Whether we consciously chose to co-author it our not, the story of Nyack is being written every day. Online articles, youtube videos, tweets, memos and artworks are all being produced by a population that constantly ebbs and flows. Some of this material will eventually be collected and archived. An exhibition by renowned photographer Carrie Mae Weems at the Edward Hopper House chronicles a story-telling collaboration between the artist and the African American community during her tenure as artist-in-residence in Beacon, NY in 2002. This call and response between artist and community has inspired a local project that will mass collect oral histories starting in January 15, 2018 to ensure that in Nyack, the tale told is of one city, not two.
Every year in Nyack, people converge at Pilgrim Baptist Church to honor the legacy of Rev. Dr. Martin Luther King Jr. This year, congregants will be invited to march to the Nyack Center and join in a mass collection of oral histories. In some communities, King’s holiday is commemorated through public service. This collective story-telling summit aims to elevate the practice of recording the personal history of our elders to the status of an essential and routine civic undertaking in Nyack.
This public art and history project is an homage to Weems, who is considered one of the most influential contemporary American artists, Weems is celebrated for her photography, films, and videos that address social themes focusing on race, gender, and class. She has exhibited at major institutions throughout the world, and she is the recipient of numerous awards and fellowships, including the MacArthur “Genius” grant, the Congressional Black Caucus Foundation’s Lifetime Achievement Award, the Prix de Roma, and many more.
For the Beacon series, Weems documented the changing landscape and culture of Beacon, NY, over the course of her year there as artist-in-residence in 2002. Beacon is like Nyack in many ways. It is a diverse Hudson Valley community that has seen many changes over the years as it has evolved from a factory town to a center of arts and culture. Places of historic and cultural significance such as Dia:Beacon are featured in her photographs. Weems places herself as the subject, always standing with her back to the camera, observing – and as she says, “bearing witness, confronting something, [serving] as a guide to the viewer standing with me, [we are] witnessing something together though our experience of it might not be the same.”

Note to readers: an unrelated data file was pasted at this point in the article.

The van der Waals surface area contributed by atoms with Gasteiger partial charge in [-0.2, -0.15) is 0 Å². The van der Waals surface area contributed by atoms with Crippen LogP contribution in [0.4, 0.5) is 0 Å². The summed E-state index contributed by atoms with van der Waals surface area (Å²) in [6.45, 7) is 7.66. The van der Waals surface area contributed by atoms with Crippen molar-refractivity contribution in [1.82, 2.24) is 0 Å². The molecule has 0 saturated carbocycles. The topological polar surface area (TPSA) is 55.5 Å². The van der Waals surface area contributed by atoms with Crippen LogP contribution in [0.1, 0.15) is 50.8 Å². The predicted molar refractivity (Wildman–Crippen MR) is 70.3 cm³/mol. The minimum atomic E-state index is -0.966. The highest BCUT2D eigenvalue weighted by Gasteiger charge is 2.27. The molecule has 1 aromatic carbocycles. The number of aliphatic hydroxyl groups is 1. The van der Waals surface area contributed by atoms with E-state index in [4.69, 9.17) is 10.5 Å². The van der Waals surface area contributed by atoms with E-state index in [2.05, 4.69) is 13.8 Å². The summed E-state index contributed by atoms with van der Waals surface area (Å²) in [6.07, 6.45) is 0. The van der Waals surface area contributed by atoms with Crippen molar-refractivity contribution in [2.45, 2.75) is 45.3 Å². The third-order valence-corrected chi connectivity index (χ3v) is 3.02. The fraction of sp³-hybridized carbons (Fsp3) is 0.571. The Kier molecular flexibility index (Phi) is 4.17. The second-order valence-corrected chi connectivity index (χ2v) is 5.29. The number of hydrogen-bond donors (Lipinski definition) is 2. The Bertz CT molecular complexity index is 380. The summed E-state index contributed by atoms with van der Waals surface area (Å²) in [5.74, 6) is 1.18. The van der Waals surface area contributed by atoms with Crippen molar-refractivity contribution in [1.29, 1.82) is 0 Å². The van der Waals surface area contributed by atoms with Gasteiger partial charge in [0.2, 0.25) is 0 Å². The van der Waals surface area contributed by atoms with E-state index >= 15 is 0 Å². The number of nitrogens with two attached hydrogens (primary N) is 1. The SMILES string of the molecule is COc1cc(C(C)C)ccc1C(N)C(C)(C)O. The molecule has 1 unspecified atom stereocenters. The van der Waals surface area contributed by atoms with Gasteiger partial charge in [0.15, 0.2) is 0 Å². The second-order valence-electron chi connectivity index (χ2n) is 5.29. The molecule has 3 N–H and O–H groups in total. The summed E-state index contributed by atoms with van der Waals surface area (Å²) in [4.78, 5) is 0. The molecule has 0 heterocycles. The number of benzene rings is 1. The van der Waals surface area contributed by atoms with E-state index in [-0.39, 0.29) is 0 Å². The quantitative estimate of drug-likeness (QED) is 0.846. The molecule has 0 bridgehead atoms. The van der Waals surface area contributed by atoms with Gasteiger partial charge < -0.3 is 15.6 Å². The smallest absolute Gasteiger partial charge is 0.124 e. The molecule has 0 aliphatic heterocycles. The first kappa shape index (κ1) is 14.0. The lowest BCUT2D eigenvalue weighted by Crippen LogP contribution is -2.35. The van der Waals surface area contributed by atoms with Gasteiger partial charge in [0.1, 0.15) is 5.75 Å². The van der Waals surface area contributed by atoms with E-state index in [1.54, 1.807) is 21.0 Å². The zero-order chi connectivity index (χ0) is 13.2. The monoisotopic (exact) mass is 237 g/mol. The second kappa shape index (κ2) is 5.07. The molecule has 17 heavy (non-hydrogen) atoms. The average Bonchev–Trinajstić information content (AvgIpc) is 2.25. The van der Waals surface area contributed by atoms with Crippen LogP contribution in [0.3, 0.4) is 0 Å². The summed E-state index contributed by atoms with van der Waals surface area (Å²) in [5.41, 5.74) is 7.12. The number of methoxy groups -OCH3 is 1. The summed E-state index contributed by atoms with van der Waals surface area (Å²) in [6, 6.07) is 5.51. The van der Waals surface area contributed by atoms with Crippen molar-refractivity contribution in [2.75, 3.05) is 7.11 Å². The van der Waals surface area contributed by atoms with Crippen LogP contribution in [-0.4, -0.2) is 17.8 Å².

The Weems exhibit, entitled Beacon, came to Nyack as a result of her being the first artist recipient of the Edward Hopper citation. New York State Assemblymember Ellen Jaffee (D-Rockland County), who initiated and sponsored the bill to establish The Edward Hopper Citation of Merit for Visual Artists, said, “I am thrilled that the first Edward Hopper Citation of Merit for Visual Artists will be awarded to Carrie May Weems, whose powerful, groundbreaking work addressing equality and social justice is poignantly relevant in these times.” Edward Hopper, Nyack’s native son, grew up in the house on North Broadway and went on to become one of the most iconic artists in the world. Weems’ exhibit is on display at Nyack’s Hopper House until February 25, 2018.
Participants are being asked to bring an object or photograph that represents their personal or family history in a community wide version of show-and tell. The process of carefully collecting and preserving these personal and family histories is being supported by the Historical Society of the Nyacks, The Historical Society of Rockland County, the African American Historical Society of Rockland County, and the Nyack NAACP. These are some of the same groups that collaborated on the Bench by the Road initiative that erected a monument in Nyack’s Memorial Park commemorating 19th Century ex-slave, entrepreneur and abolitionist Cynthia Hesdra.
In many communities throughout America, the official historic record excludes the experience of the African American communities. Whether that exclusion is intentional or not, the result is always the same, the portrait of a place is painted absent a segment of the population who made enormous contributions and sacrifices to help build and maintain every civic, economic and cultural institution.
“It’s fair to say that black folks operate under a cloud of invisibility – this too is part of the work, is indeed central to [my photographs]… This invisibility – this erasure out of the complex history of our life and time – is the greatest source of my longing,” said Weems.
In Beacon, Weems created a portrait of a place where an anonymous black woman stands vigil as powerful forces reshape the landscape. The Nyack Record Shop Project takes Beacon as a clarion call to reclaim the portrait of this place, by ensuring that for posterity, the narrative will include the voices of all.
To learn more, click here.
Visit the Edward Hopper House to see Carrie Mae Weems: Beacon: Wednesday-Sunday 12-5 pm or by appointment. They will be closed on the Christmas Day and New Years Day.
Bill Batson is an activist, artist and writer who lives in Nyack, NY. “Weems Exhibit at Hopper House Inspires Mass Oral History Collection” © 2016 Bill Batson. In Dec. 2014, Batson published “Nyack Sketch Log, An Artist and Writer Explores The History of A Hudson River Village.” Copies of the book can be purchased at billbatsonarts.com.